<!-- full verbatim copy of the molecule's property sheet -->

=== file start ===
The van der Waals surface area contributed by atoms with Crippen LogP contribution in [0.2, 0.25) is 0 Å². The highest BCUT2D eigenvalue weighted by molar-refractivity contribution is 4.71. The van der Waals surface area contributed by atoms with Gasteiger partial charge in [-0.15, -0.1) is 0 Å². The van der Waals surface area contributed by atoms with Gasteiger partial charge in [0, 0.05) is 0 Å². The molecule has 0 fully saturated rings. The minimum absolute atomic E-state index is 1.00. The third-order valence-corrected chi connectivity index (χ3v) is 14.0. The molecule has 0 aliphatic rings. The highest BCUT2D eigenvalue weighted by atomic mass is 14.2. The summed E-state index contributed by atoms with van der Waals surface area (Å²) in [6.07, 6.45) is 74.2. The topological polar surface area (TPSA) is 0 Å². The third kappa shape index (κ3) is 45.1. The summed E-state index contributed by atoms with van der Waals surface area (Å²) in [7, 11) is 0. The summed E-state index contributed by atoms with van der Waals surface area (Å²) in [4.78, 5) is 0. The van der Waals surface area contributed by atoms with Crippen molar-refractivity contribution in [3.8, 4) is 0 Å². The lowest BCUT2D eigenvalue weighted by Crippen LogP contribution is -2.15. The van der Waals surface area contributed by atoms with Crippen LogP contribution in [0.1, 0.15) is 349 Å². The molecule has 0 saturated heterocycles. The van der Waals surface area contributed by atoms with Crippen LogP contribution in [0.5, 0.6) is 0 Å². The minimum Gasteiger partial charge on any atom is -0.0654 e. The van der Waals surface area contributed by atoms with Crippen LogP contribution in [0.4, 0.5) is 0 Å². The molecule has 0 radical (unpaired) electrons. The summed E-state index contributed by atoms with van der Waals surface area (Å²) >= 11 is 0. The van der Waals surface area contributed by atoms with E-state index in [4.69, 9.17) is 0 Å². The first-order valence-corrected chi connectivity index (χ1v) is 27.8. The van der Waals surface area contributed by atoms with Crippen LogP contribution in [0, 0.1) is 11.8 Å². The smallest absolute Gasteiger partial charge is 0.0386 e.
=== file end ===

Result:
The van der Waals surface area contributed by atoms with Crippen LogP contribution in [0.2, 0.25) is 0 Å². The highest BCUT2D eigenvalue weighted by molar-refractivity contribution is 4.71. The van der Waals surface area contributed by atoms with Gasteiger partial charge in [-0.15, -0.1) is 0 Å². The van der Waals surface area contributed by atoms with Gasteiger partial charge in [0, 0.05) is 0 Å². The molecule has 0 fully saturated rings. The minimum absolute atomic E-state index is 1.00. The third-order valence-corrected chi connectivity index (χ3v) is 14.0. The molecule has 0 aliphatic rings. The highest BCUT2D eigenvalue weighted by atomic mass is 14.2. The summed E-state index contributed by atoms with van der Waals surface area (Å²) in [6.07, 6.45) is 74.2. The topological polar surface area (TPSA) is 0 Å². The third kappa shape index (κ3) is 45.1. The summed E-state index contributed by atoms with van der Waals surface area (Å²) in [7, 11) is 0. The summed E-state index contributed by atoms with van der Waals surface area (Å²) in [4.78, 5) is 0. The van der Waals surface area contributed by atoms with Crippen molar-refractivity contribution in [3.8, 4) is 0 Å². The lowest BCUT2D eigenvalue weighted by Crippen LogP contribution is -2.15. The van der Waals surface area contributed by atoms with Crippen LogP contribution in [0.1, 0.15) is 349 Å². The molecule has 0 saturated heterocycles. The van der Waals surface area contributed by atoms with Crippen LogP contribution in [0.5, 0.6) is 0 Å². The minimum Gasteiger partial charge on any atom is -0.0654 e. The van der Waals surface area contributed by atoms with Crippen LogP contribution in [0.4, 0.5) is 0 Å². The molecule has 0 radical (unpaired) electrons. The summed E-state index contributed by atoms with van der Waals surface area (Å²) >= 11 is 0. The van der Waals surface area contributed by atoms with E-state index in [4.69, 9.17) is 0 Å². The first-order valence-corrected chi connectivity index (χ1v) is 27.8. The van der Waals surface area contributed by atoms with Crippen LogP contribution in [0, 0.1) is 11.8 Å². The smallest absolute Gasteiger partial charge is 0.0386 e.